CATEGORY: ALD Tupelo City Council
COUNCIL JOINS OVERSIGHT GROUP
By Philip Moulden
The Tupelo City Council Tuesday agreed to join a state oversight group formed to help cities avoid costly errors or omissions under a new federal communications law.
By an 8-1 vote, the city became one of about 35 members of the Mississippi Municipal Association's Telecommunications Consortium, organized to share costs in developing strategies for complying with the new law. The law unleashes telephone companies, cable television companies and other communications firms to offer wide ranges of services.
Officials are concerned that the city could lose controls on public rights-of-way, zoning, taxing authority, and cable rate regulations if its response to the law is flawed.
"It could mean substantial funds for the city," Planning Department Director Fred Rogers told the council. "We're talking about a new law that we really don't know the ramifications of. It could mean thousands and thousands and thousands of dollars to the city."
The state group will employ a coordinator and acquire other services as needed to form a work plan. While the MMA's general attorney will handle primary legal services, the group also plans to retain legal services in Washington, D.C.
Services to be provided under the agreement include developing criteria for cable television franchise regulation, evaluation of cable TV service, and assuring compliance with Federal Communications Commission regulations.
Initial cost to the city is $6,137 a year. The city can withdraw from the consortium on 60 days notice.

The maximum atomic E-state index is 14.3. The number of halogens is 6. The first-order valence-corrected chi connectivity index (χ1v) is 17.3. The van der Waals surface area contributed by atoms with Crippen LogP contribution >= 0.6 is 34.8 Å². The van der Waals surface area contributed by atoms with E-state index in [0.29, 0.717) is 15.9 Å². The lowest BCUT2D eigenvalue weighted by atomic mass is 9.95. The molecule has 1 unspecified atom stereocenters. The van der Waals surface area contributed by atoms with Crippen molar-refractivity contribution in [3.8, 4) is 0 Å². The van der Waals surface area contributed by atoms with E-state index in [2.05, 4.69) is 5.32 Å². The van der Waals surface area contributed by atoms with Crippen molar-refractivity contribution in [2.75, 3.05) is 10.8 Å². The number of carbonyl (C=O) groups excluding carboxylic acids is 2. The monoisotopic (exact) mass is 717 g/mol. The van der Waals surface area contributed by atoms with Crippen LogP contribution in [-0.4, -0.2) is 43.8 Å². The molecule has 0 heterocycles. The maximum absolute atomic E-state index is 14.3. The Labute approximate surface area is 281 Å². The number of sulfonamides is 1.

In other action, the council clarified the downtown parking ordinance enforcement area and reverted to its previous policy for paying city workers who perform jury duty.
Under the parking ordinance, most midtown on-street parking will maintain a two-hour limit unless otherwise posted.
Administration officials assured council members that enforcement would be even-handed throughout the zone, including ticketing private vehicles parked in alleys.
"We do not selectively write tickets ... our officers do not do that," Chief Operations Officer Joe Benefield said.
A move to limit full pay for employees on jury duty to one time in a two-year period was rejected after city attorney Guy Mitchell said it conflicted with state statutes.
Ward 5 Councilman Tommy Doty, who made the proposal in June, alleged that some city workers were using jury duty to shirk their city duties.
The law permits excuse from jury duty if someone has served within two years, but that relief applies only to the particular court involved, Mitchell said.
"However, you cannot use service in Circuit Court to avoid service in County Court for instance," Mitchell noted. And service in any state court would not be an excuse to avoid federal court duty.
The council finally elected to revert to its old policy, which grants an employee up to three weeks pay for jury duty within any two-year period.
Success! An email has been sent to with a link to confirm list signup.
Error! There was an error processing your request.